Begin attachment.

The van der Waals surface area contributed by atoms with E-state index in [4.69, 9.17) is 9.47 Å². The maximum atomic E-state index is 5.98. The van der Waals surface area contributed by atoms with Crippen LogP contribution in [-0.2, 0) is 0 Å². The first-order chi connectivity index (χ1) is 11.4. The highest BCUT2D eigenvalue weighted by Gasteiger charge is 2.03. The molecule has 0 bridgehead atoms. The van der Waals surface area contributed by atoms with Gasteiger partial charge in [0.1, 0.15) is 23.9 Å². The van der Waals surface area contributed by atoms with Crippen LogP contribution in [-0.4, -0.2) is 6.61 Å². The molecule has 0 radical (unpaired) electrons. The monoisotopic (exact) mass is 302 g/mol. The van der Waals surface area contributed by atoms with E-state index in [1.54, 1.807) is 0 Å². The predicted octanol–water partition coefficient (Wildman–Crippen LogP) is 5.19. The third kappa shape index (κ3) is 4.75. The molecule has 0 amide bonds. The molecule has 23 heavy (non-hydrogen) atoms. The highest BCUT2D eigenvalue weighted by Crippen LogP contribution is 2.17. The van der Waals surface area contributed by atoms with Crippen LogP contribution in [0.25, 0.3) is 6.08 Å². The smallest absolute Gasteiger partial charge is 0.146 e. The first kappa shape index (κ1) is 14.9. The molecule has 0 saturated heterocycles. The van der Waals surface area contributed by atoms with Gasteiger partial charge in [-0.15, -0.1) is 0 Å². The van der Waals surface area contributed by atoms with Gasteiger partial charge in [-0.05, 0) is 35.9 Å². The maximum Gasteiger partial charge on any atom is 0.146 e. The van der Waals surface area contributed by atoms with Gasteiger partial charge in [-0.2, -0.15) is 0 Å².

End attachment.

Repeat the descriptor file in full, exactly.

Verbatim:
The van der Waals surface area contributed by atoms with E-state index in [4.69, 9.17) is 9.47 Å². The maximum atomic E-state index is 5.98. The van der Waals surface area contributed by atoms with Crippen LogP contribution in [-0.2, 0) is 0 Å². The first-order chi connectivity index (χ1) is 11.4. The highest BCUT2D eigenvalue weighted by Gasteiger charge is 2.03. The molecule has 0 bridgehead atoms. The van der Waals surface area contributed by atoms with Gasteiger partial charge in [0.1, 0.15) is 23.9 Å². The van der Waals surface area contributed by atoms with Crippen LogP contribution in [-0.4, -0.2) is 6.61 Å². The molecule has 0 radical (unpaired) electrons. The monoisotopic (exact) mass is 302 g/mol. The van der Waals surface area contributed by atoms with E-state index in [1.54, 1.807) is 0 Å². The predicted octanol–water partition coefficient (Wildman–Crippen LogP) is 5.19. The third kappa shape index (κ3) is 4.75. The molecule has 0 amide bonds. The molecule has 23 heavy (non-hydrogen) atoms. The highest BCUT2D eigenvalue weighted by Crippen LogP contribution is 2.17. The van der Waals surface area contributed by atoms with Crippen LogP contribution in [0.25, 0.3) is 6.08 Å². The smallest absolute Gasteiger partial charge is 0.146 e. The first kappa shape index (κ1) is 14.9. The molecule has 0 saturated heterocycles. The van der Waals surface area contributed by atoms with Gasteiger partial charge in [-0.15, -0.1) is 0 Å². The van der Waals surface area contributed by atoms with Gasteiger partial charge in [-0.05, 0) is 35.9 Å². The maximum Gasteiger partial charge on any atom is 0.146 e. The van der Waals surface area contributed by atoms with Gasteiger partial charge in [-0.2, -0.15) is 0 Å².